Mapping the Gene Network That Regulates the Glycan Clock of Ageing

01-03-2024

“[...] we were able to confirm the functional role of three genes (MANBA, TNFRSF13B and EEF1A1) in the IgG galactosylation pathway [...]” 

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BUFFALO, NY- January 3, 2024 – A new research paper was published in Aging (listed by MEDLINE/PubMed as "Aging (Albany NY)" and "Aging-US" by Web of Science) Volume 15, Issue 24, entitled, “Mapping of the gene network that regulates glycan clock of ageing.”

Glycans are an essential structural component of immunoglobulin G (IgG) that modulate its structure and function. However, regulatory mechanisms behind this complex posttranslational modification are not well known. Previous genome-wide association studies (GWAS) identified 29 genomic regions involved in regulation of IgG glycosylation, but only a few were functionally validated. One of the key functional features of IgG glycosylation is the addition of galactose (galactosylation), a trait which was shown to be associated with ageing.

In this new study, researchers Azra Frkatović-Hodžić, Anika Mijakovac, Karlo Miškec, Arina Nostaeva, Sodbo Z. Sharapov, Arianna Landini, Toomas Haller, Erik van den Akker, Sapna Sharma, Rafael R. C. Cuadrat, Massimo Mangino, Yong Li, Toma Keser, Najda Rudman, Tamara Štambuk, Maja Pučić-Baković, Irena Trbojević-Akmačić, Ivan Gudelj, Jerko Štambuk, Tea Pribić, Barbara Radovani, Petra Tominac, Krista Fischer, Marian Beekman, Manfred Wuhrer, Christian Gieger, Matthias B. Schulze, Clemens Wittenbecher, Ozren Polasek, Caroline Hayward, James F. Wilson, Tim D. Spector, Anna Köttgen, Frano Vučković, Yurii S. Aulchenko, Aleksandar Vojta, Jasminka Krištić, Lucija Klarić, Vlatka Zoldoš, and Gordan Lauc from Genos Glycoscience Research Laboratory, University of Zagreb, Novosibirsk State University, Lomonosov Moscow State University, University of Edinburgh, University of Tartu, Leiden University Medical Center, Delft University of Technology, Helmholtz Zentrum Muenchen, German Center for Diabetes Research (DZD), King’s College London, Guy’s and St Thomas’ Foundation Trust, University of Freiburg, University of Rijeka, German Institute of Human Nutrition Potsdam-Rehbruecke, University of Potsdam, Harvard T.H. Chan School of Public Health, Chalmers University of Technology, University of Split School of Medicine, Algebra University College, Johns Hopkins Bloomberg School of Public Health, and Institute of Cytology and Genetics SB RAS performed GWAS of IgG galactosylation (N=13,705) and identified 16 significantly associated loci, indicating that IgG galactosylation is regulated by a complex network of genes that extends beyond the galactosyltransferase enzyme that adds galactose to IgG glycans.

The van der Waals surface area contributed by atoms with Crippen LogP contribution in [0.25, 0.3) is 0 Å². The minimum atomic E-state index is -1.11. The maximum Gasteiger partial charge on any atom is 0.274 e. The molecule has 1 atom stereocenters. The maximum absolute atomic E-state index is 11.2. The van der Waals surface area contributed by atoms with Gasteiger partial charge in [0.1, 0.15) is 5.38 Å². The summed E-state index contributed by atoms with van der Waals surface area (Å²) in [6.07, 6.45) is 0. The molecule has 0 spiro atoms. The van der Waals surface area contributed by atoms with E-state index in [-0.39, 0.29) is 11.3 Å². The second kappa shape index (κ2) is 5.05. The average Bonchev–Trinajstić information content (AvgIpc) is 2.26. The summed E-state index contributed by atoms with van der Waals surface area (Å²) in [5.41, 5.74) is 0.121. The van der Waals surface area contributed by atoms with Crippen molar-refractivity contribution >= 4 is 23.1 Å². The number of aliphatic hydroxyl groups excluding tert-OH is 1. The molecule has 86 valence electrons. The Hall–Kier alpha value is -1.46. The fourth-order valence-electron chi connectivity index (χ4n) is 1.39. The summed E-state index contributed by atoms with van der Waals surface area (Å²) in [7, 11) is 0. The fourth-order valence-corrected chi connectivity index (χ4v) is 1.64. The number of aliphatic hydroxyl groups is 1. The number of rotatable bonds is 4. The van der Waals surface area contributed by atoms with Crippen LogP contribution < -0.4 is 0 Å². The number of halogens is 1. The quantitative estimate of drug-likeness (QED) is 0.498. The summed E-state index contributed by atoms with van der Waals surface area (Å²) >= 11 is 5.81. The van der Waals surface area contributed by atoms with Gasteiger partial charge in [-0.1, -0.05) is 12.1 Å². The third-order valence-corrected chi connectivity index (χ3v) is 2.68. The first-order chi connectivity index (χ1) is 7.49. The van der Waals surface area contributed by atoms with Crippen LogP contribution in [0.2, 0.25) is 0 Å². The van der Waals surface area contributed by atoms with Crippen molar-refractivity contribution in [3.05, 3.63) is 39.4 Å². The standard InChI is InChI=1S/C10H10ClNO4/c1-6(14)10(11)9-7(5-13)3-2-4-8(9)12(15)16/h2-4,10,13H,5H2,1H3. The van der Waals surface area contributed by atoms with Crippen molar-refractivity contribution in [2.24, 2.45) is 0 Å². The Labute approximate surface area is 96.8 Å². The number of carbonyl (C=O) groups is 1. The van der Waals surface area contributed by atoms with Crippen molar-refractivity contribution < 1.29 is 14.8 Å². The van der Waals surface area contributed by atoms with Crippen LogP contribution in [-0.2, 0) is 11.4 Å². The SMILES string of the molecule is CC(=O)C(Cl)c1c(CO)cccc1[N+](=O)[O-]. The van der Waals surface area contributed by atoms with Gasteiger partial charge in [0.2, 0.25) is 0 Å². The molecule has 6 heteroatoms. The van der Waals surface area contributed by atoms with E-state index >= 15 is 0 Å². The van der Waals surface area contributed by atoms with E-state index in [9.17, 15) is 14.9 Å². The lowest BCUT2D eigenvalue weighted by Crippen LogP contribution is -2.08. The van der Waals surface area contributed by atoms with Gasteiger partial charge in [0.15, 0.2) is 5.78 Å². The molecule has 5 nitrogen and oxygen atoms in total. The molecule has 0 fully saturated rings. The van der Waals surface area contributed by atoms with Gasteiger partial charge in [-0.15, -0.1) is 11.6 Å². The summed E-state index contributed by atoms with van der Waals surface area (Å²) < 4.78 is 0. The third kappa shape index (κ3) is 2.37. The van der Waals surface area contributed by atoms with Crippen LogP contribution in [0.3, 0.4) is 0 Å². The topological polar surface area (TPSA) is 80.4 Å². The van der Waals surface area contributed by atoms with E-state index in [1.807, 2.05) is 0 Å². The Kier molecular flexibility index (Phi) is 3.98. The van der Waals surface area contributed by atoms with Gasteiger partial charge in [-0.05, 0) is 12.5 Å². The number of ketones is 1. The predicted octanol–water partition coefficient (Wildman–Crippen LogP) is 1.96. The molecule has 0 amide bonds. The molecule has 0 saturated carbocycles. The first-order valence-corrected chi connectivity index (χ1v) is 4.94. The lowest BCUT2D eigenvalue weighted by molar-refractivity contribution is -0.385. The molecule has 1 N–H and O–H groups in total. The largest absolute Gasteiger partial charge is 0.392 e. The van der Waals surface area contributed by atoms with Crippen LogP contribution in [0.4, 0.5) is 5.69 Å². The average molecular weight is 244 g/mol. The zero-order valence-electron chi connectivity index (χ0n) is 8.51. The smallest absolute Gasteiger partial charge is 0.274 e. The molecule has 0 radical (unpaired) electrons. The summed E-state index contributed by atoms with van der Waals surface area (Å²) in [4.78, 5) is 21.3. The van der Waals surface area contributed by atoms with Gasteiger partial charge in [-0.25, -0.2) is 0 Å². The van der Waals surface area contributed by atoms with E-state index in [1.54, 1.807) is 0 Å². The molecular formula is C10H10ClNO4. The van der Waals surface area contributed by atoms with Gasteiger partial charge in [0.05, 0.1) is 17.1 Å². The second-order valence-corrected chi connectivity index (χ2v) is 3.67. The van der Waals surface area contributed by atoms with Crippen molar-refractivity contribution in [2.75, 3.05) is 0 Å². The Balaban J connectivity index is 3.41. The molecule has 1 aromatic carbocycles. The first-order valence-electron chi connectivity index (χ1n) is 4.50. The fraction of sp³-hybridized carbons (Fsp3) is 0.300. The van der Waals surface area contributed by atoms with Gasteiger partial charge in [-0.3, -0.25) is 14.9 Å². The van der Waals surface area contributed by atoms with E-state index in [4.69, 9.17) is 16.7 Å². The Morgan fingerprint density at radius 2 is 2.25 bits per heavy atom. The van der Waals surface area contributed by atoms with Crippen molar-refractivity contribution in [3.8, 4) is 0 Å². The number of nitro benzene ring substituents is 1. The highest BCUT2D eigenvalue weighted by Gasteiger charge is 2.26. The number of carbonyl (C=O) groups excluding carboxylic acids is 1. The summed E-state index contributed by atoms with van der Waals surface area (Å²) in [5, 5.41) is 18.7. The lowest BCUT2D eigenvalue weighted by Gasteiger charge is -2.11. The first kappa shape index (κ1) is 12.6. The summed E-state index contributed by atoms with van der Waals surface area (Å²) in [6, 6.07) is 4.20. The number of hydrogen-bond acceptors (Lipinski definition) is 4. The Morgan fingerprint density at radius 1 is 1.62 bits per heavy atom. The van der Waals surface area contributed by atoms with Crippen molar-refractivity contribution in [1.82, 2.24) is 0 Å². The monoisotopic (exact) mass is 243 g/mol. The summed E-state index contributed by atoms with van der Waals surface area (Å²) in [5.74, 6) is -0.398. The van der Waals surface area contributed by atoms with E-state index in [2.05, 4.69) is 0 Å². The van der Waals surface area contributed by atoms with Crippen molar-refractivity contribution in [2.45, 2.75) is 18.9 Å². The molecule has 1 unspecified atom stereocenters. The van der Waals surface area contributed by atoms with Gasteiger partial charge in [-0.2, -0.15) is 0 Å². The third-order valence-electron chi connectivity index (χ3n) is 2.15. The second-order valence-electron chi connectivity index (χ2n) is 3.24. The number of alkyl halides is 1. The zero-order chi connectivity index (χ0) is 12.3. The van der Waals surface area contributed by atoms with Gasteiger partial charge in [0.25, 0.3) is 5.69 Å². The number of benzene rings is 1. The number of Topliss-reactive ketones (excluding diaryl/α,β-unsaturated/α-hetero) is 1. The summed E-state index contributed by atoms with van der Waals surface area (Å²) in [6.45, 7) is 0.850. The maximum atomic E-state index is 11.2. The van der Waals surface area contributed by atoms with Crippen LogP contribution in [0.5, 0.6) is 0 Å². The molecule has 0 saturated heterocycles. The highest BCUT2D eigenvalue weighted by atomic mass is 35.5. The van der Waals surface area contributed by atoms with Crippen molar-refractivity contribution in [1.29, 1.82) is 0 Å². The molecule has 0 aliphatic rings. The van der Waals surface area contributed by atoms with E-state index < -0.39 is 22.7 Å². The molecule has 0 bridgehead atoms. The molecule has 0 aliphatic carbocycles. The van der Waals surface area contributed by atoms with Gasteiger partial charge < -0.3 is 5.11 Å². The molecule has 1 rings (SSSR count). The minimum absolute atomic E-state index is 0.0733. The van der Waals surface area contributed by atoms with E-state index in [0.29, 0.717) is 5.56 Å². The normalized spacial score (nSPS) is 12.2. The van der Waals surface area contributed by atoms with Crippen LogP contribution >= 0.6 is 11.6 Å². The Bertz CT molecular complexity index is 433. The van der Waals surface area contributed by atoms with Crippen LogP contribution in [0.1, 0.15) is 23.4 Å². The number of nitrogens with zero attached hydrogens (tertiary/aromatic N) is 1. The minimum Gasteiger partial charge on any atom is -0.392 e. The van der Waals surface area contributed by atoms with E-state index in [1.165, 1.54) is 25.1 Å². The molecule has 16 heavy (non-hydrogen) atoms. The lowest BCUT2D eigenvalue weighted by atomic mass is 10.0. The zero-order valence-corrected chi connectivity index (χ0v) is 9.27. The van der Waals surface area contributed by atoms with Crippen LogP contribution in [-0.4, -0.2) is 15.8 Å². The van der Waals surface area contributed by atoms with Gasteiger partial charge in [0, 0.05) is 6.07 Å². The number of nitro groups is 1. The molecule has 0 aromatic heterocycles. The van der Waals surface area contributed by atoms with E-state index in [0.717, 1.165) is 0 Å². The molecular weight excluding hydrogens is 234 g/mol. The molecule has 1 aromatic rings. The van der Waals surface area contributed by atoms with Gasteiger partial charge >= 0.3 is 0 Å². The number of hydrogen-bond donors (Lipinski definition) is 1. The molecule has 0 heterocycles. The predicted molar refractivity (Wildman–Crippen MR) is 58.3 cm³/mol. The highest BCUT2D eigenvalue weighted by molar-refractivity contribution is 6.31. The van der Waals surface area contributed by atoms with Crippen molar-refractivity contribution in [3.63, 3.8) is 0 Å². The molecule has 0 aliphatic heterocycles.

“Here, we conducted a GWAS of IgG galactosylation phenotypes in a study that almost doubles the sample size (N=13,705) compared to previous GWAS of IgG N-glycome [33] and focused on the genes with in silico evidence for involvement in the IgG galactosylation process.”

Gene prioritization identified 37 candidate genes. Using a recently developed CRISPR/dCas9 system, the researchers manipulated gene expression of candidate genes in the in vitro IgG expression system. Upregulation of three genes, EEF1A1, MANBA and TNFRSF13B, changed the IgG glycome composition, which confirmed that these three genes are involved in IgG galactosylation in this in vitro expression system.

“Further research is needed to fully elucidate [the] functional mechanism behind their role in ageing and to reveal the complete network of gene interactions regulating the complex process of IgG glycosylation.”

Read the full paper: DOI: https://doi.org/10.18632/aging.205106 

Corresponding Authors: Azra Frkatović-Hodžić, Gordan Lauc

Corresponding Emails: afrkatovic@genos.hr, glauc@genos.hr

Keywords: genome-wide association study, glycosylation, glycan clock, immunoglobulin G, CRISPR/dCas9

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About Aging-US:

Launched in 2009, Aging (Aging-US) publishes papers of general interest and biological significance in all fields of aging research and age-related diseases, including cancer—and now, with a special focus on COVID-19 vulnerability as an age-dependent syndrome. Topics in Aging go beyond traditional gerontology, including, but not limited to, cellular and molecular biology, human age-related diseases, pathology in model organisms, signal transduction pathways (e.g., p53, sirtuins, and PI-3K/AKT/mTOR, among others), and approaches to modulating these signaling pathways.

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